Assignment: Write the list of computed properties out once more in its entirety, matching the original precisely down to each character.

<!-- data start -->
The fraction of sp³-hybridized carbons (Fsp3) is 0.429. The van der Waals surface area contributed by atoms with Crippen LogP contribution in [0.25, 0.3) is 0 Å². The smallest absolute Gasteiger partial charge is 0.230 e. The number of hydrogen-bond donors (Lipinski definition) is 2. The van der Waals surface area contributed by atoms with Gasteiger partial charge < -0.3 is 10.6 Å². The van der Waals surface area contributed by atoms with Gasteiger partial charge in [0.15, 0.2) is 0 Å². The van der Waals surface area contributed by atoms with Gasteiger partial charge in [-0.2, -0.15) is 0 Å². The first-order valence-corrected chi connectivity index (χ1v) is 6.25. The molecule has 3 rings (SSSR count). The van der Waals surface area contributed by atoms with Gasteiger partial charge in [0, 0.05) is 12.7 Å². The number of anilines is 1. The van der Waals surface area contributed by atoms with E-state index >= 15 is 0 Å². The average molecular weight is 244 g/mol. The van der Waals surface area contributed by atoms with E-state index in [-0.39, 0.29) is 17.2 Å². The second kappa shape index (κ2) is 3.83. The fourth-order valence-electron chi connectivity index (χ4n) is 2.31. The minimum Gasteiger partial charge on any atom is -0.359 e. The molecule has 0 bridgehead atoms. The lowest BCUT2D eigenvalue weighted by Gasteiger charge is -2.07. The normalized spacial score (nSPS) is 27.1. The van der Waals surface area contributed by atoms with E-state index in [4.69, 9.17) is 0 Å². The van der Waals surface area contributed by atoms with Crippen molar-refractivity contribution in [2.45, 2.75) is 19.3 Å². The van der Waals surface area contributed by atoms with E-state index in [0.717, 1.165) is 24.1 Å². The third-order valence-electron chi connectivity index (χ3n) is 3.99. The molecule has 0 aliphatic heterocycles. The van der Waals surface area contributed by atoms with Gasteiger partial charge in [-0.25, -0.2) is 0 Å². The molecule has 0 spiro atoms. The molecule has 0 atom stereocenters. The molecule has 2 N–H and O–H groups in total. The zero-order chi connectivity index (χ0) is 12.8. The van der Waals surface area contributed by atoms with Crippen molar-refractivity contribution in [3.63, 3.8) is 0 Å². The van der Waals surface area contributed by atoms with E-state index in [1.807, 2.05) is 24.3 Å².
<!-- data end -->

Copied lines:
The fraction of sp³-hybridized carbons (Fsp3) is 0.429. The van der Waals surface area contributed by atoms with Crippen LogP contribution in [0.25, 0.3) is 0 Å². The smallest absolute Gasteiger partial charge is 0.230 e. The number of hydrogen-bond donors (Lipinski definition) is 2. The van der Waals surface area contributed by atoms with Gasteiger partial charge < -0.3 is 10.6 Å². The van der Waals surface area contributed by atoms with Gasteiger partial charge in [0.15, 0.2) is 0 Å². The van der Waals surface area contributed by atoms with Gasteiger partial charge in [-0.2, -0.15) is 0 Å². The first-order valence-corrected chi connectivity index (χ1v) is 6.25. The molecule has 3 rings (SSSR count). The van der Waals surface area contributed by atoms with Gasteiger partial charge in [0, 0.05) is 12.7 Å². The number of anilines is 1. The van der Waals surface area contributed by atoms with E-state index >= 15 is 0 Å². The average molecular weight is 244 g/mol. The van der Waals surface area contributed by atoms with E-state index in [-0.39, 0.29) is 17.2 Å². The second kappa shape index (κ2) is 3.83. The fourth-order valence-electron chi connectivity index (χ4n) is 2.31. The minimum Gasteiger partial charge on any atom is -0.359 e. The molecule has 0 bridgehead atoms. The lowest BCUT2D eigenvalue weighted by Gasteiger charge is -2.07. The normalized spacial score (nSPS) is 27.1. The van der Waals surface area contributed by atoms with E-state index in [4.69, 9.17) is 0 Å². The van der Waals surface area contributed by atoms with Crippen molar-refractivity contribution in [2.45, 2.75) is 19.3 Å². The van der Waals surface area contributed by atoms with E-state index in [0.717, 1.165) is 24.1 Å². The third-order valence-electron chi connectivity index (χ3n) is 3.99. The molecule has 0 aliphatic heterocycles. The van der Waals surface area contributed by atoms with Gasteiger partial charge in [-0.25, -0.2) is 0 Å². The molecule has 0 spiro atoms. The molecule has 0 atom stereocenters. The molecule has 2 N–H and O–H groups in total. The zero-order chi connectivity index (χ0) is 12.8. The van der Waals surface area contributed by atoms with Crippen molar-refractivity contribution in [3.63, 3.8) is 0 Å². The van der Waals surface area contributed by atoms with E-state index in [1.807, 2.05) is 24.3 Å².